Nigo: Louis Vuitton is a brand I have always loved and will always admire, it's what I aspire to in a brand. I had experience working with Louis Vuitton before, but at that time I only designed sunglasses. Virgil told me that he wanted me to do whatever I want and, since I've always loved LV, that was all I needed to hear. Virgil is an old friend of mine, and knows me so well and Michael Burke, the CEO of the brand is an old friend of mine too. Working with two people that understand me so well was important.
How did your respective creative processes complement one another?
Virgil: I think that with Nigo and I, there's a sort of quiet confidence, a strong emotional response to the trajectory. It's also important to note that the collection started with Nigo's sort of fascination with UK dandy style: the mods and Savile Row. He personally custom orders and wears suits from Savile Row to this day.
We both wanted to make a collection that wasn't just, for lack of a better term, streetwear. That was the entry point to what we started in the early 2000s and 2010s, but we've evolved since then, so the idea was to evolve what streetwear mentality could be. Through that, we ended up with some very strong ideas on how to make this refined, useful take on tailoring the epicentre of this shaking hands of Japanese identity, French history, American hip hop flair, and British sartoriality. Louis Vuitton is a global brand, so it all made sense.
Nigo: Working with Virgil was a really nice experience, and I learnt so much. From June last year onwards, we had meetings every month in Paris and we also talked on Skype and on text message throughout the process.
You mention the mod era. What do you find so interesting about that particular episode of London style and fashion history? Why do you think it's so relevant today?
Nigo: It was really the first youth culture based on concern for the concrete details of clothing: the precise cut of a pair of trousers, et cetera -- for me, the basis of fashion is in that. Virgil: I think that for designers like Nigo and I, the cultural significance is just as important as the fashion expression. Styles manifest as a result of a cultural community, and that cultural community is almost more important than the clothes that come out of it. You can say that about hip hop or graffiti or rave culture or skateboarding or punk.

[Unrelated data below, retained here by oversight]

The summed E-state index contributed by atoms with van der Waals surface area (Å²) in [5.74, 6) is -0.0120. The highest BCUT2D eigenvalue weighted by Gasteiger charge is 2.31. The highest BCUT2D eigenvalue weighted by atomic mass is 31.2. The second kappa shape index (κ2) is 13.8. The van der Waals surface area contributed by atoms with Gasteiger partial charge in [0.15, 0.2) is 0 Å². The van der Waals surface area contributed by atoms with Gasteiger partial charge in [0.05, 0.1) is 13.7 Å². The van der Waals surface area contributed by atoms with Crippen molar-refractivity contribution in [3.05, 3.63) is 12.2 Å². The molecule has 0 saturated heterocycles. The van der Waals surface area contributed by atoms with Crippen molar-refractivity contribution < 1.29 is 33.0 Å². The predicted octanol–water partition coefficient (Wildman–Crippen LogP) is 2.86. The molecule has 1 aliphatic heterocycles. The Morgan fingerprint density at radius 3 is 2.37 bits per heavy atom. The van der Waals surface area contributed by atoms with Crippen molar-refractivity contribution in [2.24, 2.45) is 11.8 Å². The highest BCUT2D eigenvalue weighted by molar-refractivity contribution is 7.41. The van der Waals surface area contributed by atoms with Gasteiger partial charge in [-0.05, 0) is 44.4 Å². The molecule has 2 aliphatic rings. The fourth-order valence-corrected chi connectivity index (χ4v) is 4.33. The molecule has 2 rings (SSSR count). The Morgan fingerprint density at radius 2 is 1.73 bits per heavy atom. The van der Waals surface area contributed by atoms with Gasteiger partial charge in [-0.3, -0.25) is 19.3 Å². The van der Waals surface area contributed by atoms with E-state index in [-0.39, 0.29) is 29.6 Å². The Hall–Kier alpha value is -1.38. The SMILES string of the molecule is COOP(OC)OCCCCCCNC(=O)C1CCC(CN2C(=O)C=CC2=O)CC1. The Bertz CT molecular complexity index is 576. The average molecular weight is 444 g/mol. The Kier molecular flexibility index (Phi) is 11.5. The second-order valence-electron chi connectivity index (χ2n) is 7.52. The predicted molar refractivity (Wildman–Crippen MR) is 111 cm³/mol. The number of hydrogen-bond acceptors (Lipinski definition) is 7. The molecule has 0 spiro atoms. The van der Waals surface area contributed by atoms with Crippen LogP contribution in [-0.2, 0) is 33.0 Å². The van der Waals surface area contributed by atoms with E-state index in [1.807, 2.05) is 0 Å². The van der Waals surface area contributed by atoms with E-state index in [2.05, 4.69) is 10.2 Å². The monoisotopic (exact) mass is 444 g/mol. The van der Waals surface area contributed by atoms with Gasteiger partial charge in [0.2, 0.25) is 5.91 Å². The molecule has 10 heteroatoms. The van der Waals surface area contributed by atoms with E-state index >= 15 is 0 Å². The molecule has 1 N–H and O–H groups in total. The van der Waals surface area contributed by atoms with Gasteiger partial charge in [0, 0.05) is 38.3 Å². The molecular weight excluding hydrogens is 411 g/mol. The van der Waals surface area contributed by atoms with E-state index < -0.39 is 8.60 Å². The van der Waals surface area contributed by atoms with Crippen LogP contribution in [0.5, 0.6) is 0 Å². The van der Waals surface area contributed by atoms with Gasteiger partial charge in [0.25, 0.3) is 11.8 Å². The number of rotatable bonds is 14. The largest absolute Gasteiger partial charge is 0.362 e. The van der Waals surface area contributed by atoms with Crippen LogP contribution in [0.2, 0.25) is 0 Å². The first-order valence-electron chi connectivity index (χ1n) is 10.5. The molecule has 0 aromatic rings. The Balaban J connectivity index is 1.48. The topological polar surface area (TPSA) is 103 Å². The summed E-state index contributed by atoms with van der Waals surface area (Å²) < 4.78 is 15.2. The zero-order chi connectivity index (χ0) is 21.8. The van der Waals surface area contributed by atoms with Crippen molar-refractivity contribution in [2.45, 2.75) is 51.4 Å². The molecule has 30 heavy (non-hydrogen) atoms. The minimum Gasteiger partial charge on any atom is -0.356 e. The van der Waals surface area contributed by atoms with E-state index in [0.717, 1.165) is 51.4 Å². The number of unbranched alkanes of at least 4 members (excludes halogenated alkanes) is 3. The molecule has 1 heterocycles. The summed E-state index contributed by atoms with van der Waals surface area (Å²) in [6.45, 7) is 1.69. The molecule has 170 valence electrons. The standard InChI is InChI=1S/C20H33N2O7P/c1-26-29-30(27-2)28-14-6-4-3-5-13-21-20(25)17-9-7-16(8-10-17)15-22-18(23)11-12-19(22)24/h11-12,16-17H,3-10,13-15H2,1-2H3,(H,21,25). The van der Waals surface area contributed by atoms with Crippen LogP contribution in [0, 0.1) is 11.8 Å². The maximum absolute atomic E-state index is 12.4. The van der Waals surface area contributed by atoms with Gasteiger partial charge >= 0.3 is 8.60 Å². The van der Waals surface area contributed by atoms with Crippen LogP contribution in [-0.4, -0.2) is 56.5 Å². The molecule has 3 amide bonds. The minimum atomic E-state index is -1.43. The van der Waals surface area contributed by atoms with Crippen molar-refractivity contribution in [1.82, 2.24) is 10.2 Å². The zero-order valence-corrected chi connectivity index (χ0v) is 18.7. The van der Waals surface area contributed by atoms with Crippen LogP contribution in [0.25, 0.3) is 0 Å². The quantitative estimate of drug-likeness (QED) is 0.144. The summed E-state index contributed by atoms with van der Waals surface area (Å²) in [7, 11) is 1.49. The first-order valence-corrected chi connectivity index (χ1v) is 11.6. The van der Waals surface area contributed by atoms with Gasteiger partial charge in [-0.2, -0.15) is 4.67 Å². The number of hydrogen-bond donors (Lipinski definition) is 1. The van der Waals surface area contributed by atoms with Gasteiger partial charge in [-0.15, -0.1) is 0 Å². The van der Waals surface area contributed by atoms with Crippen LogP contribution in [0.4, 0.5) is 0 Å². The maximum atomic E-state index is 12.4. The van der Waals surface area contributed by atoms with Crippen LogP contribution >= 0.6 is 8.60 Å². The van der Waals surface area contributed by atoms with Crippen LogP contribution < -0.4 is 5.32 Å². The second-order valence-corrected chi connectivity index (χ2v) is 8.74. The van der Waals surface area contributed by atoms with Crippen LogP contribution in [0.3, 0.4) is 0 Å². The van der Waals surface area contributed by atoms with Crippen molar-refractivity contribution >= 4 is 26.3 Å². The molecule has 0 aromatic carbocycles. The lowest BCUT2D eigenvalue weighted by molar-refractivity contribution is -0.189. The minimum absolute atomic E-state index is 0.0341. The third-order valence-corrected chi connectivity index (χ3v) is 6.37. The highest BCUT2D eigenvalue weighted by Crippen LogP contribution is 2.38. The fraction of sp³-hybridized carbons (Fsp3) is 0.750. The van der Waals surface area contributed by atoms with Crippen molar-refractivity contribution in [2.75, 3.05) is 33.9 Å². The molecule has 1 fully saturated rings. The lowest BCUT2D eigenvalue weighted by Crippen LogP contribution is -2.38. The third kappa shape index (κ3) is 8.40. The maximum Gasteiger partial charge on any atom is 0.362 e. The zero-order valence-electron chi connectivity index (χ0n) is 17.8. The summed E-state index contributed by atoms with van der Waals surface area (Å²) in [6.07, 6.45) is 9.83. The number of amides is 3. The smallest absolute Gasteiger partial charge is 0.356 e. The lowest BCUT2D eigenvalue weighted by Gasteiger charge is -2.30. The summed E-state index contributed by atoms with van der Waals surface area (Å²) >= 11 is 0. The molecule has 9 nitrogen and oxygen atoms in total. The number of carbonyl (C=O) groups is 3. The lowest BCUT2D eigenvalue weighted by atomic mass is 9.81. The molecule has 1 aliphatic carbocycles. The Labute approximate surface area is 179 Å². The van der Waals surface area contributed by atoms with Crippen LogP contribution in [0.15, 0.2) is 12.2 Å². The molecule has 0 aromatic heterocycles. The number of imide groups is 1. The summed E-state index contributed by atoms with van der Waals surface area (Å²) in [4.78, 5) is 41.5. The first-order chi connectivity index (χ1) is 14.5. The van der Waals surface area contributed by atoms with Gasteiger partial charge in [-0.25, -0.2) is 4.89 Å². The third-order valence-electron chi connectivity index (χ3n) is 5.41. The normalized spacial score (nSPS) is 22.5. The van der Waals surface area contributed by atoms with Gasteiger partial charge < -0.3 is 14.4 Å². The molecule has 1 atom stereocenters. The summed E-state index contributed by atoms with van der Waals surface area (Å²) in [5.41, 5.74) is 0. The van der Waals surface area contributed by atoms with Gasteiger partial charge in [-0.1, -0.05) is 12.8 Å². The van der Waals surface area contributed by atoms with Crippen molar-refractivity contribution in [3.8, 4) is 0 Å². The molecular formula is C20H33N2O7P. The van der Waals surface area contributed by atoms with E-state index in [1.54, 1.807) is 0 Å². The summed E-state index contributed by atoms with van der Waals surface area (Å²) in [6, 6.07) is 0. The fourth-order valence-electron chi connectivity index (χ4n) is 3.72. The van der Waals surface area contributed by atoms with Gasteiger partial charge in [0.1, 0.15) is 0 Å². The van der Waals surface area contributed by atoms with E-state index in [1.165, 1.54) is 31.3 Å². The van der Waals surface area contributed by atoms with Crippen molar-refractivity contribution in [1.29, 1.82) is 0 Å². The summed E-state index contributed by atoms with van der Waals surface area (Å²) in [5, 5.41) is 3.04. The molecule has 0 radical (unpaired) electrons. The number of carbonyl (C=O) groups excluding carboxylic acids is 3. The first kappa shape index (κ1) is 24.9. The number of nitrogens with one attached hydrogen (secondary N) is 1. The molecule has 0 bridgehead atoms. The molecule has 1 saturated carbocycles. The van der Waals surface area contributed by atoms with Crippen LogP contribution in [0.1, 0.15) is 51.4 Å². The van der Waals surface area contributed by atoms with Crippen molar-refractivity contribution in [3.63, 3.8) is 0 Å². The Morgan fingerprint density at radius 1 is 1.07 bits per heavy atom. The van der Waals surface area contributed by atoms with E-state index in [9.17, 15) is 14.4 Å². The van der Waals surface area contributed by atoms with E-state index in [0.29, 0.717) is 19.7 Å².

As designers, you go through the different eras that shape our tastes, and the mod era had yet to be resurfaced. In a way, it was part of the research that I'm doing for my upcoming shows, thinking: how can menswear return to a tailored or polished silhouette that has cultural significance? It's not just a matter of saying, ‘Hey, let's do tailoring, let's do suits’, for no reason. It's like, let's go back to the era of music, the era of lifestyle, the cultural consciousness, and then start designing from that.
Your keen interest in tailoring and complex patternmaking really comes through in the collection, but when you hear of a collaboration between Virgil Abloh and Nigo, tailoring isn’t what you would expect. What inspired the direction that you took?
Nigo: Mod style was a big inspiration for that, and the late 80s is a key theme, too.
Virgil: We were also really inspired by the fact that Louis Vuitton is one of the rare places where you can make a suit with expression. It's not pure Italian tailoring, it's my studio. We wanted to take advantage of the house’s expertise, down to the accessories. The shoes are really worth noting, as are the fit and the custom fabrics used to make the tailoring. We wanted to put our best foot forward in that respect, and doing hoodies and t-shirts isn’t necessarily taking best advantage of the house that we were creating in.